"A White Heron," first published in 1886, belongs to the local color movement in American literature which flourished after the Civil War. Although it is primarily romantic in tone and theme, the story does depict Sarah Orne Jewett's New England setting in realistic detail, a strong element in local color writing.
Most of the story is conventional in literary technique, but Jewett's shifting point of view was not conventional at all in the literary period in which she wrote. In some ways, the unconventional point of view seems to anticipate the transition into modernism in American literature that did not occur until the 1920s.
Because of its numerous types of conflict, several themes can be found within the story, but "A White Heron" is clearly an initiation story. The primary theme concerns Sylvia's growing self-awareness. In the beginning of the story, Sylvia is a shy, lonely girl who has moved to the country to live with her grandmother. Sylvia finds peace in her natural surroundings, but her emotions become confused when the young hunter comes into her life, and she feels the first stirrings of romantic love. When the hunter offers her money to help him find the white heron, so that he can kill it and stuff it for his collection, Sylvia decides to help him. Her motivations are strong: She wants to earn his approval and wants to earn the money for her grandmother. Sylvia knows her own mind when she goes to the forest to find the heron's nest, but she has yet to know her heart or define her values.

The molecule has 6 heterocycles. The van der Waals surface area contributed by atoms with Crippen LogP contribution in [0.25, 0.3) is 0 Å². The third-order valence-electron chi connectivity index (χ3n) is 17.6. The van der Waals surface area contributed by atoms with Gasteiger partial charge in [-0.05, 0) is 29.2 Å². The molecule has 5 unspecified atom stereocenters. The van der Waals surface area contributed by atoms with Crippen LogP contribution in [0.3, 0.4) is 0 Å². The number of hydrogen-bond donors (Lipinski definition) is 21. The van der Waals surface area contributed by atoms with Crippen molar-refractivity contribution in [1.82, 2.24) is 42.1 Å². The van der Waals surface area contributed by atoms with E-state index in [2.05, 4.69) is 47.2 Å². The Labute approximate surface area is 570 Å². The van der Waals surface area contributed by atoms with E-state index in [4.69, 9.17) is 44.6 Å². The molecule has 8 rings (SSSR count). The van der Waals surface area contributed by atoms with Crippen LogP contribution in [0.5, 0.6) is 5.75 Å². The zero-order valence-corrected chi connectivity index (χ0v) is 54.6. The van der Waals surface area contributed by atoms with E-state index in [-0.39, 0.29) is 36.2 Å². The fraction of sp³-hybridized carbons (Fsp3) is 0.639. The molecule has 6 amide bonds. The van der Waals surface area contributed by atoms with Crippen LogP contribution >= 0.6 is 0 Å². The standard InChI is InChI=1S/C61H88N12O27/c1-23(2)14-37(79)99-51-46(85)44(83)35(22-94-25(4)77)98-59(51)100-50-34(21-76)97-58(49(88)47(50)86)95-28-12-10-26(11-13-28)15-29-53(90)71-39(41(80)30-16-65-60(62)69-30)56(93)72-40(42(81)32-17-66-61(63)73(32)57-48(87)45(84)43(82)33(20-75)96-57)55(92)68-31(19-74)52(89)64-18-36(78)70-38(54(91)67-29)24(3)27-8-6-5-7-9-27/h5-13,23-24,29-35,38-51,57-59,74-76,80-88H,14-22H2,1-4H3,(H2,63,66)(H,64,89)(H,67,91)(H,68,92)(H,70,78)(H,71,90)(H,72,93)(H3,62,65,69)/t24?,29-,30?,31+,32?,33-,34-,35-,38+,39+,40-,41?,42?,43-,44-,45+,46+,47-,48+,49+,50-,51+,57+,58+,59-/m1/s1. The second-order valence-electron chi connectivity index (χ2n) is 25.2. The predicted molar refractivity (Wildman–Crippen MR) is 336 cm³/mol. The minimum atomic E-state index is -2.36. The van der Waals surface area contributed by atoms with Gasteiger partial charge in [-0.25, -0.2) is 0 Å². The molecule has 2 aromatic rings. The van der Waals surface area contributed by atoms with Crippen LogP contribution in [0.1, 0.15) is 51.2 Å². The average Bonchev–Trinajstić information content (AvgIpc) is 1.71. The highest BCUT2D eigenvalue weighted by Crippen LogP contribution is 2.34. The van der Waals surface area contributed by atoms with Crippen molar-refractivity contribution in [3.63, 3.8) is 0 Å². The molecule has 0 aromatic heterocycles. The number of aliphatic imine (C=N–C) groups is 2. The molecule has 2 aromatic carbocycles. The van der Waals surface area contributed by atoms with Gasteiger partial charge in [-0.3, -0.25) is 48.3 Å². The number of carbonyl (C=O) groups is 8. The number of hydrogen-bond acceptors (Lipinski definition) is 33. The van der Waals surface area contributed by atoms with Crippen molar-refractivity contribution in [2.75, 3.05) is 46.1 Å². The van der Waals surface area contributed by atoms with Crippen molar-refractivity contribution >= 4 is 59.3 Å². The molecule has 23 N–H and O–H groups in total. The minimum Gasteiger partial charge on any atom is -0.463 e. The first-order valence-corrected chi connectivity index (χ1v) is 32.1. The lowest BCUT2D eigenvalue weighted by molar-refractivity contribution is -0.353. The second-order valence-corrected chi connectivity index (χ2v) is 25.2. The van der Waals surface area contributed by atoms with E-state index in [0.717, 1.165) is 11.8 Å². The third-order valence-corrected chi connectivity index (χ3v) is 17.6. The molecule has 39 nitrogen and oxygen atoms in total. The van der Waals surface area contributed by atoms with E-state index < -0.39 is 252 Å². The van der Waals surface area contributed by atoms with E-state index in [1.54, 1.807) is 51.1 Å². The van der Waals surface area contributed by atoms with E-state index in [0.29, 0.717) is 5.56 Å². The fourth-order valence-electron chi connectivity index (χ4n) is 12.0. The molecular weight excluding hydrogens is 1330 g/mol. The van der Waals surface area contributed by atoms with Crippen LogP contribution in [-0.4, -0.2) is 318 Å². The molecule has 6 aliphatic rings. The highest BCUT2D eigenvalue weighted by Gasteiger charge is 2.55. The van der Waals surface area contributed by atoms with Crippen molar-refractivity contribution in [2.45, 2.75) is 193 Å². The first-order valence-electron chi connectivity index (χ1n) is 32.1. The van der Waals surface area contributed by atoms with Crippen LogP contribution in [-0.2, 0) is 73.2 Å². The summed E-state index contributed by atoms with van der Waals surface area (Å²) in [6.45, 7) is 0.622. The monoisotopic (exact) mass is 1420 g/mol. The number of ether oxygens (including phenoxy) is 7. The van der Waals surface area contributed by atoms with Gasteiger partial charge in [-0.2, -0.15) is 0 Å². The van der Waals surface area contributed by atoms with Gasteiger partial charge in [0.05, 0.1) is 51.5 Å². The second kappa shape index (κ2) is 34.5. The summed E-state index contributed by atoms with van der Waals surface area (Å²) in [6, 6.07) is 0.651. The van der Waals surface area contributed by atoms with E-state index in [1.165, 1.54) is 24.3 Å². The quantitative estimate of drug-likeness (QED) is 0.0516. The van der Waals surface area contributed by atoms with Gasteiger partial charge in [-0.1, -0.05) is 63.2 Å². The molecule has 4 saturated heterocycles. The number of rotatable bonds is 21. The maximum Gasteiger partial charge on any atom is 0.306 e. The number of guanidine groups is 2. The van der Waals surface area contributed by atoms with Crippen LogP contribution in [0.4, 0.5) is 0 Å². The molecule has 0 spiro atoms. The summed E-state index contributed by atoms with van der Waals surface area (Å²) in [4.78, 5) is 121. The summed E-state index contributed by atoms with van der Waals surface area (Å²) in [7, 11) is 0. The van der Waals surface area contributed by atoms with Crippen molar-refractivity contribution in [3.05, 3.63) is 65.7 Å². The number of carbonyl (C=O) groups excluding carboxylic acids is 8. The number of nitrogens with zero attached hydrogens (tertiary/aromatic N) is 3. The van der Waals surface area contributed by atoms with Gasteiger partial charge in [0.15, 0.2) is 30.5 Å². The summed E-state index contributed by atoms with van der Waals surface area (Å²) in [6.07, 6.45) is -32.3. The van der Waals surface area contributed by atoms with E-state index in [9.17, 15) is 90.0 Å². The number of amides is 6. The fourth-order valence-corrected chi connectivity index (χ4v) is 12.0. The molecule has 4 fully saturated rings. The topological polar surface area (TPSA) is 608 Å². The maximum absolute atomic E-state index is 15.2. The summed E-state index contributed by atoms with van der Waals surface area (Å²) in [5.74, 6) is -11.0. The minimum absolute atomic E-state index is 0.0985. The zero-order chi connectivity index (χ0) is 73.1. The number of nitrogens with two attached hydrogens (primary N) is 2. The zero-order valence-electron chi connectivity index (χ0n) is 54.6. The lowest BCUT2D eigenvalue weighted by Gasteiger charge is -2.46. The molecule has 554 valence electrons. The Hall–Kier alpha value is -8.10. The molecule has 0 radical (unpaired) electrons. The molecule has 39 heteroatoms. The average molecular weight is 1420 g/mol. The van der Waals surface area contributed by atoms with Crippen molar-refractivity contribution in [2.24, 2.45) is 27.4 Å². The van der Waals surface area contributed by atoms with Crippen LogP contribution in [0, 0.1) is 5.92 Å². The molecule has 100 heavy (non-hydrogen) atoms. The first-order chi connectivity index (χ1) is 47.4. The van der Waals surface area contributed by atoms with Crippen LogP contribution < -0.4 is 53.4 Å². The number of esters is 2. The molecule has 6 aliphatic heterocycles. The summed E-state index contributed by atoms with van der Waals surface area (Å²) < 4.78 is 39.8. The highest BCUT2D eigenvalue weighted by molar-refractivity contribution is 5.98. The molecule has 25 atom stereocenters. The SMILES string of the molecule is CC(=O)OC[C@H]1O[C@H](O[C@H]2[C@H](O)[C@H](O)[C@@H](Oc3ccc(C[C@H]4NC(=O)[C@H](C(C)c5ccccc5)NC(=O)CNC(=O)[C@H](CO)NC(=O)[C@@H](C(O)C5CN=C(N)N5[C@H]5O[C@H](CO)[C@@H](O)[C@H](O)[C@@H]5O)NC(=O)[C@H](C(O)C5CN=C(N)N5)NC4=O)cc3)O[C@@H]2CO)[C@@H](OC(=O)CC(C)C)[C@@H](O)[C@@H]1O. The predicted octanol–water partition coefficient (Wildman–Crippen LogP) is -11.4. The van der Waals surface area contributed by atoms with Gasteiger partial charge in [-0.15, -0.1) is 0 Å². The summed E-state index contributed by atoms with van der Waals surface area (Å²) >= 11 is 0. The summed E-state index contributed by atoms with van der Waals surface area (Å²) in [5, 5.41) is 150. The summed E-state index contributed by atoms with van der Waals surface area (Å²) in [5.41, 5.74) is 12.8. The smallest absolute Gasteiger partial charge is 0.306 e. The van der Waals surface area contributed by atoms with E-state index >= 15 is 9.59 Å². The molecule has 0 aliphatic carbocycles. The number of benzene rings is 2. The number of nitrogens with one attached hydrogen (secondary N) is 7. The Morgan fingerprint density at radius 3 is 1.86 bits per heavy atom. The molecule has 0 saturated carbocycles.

After climbing the great pine, however, and sharing the heron's world at daybreak--among the tree tops of the forest and with the ocean in view--Sylvia is initiated into a spiritual union with the natural world and an understanding of her own nature and values. She will not play any role in the destruction of the beautiful heron, not for money and not for love.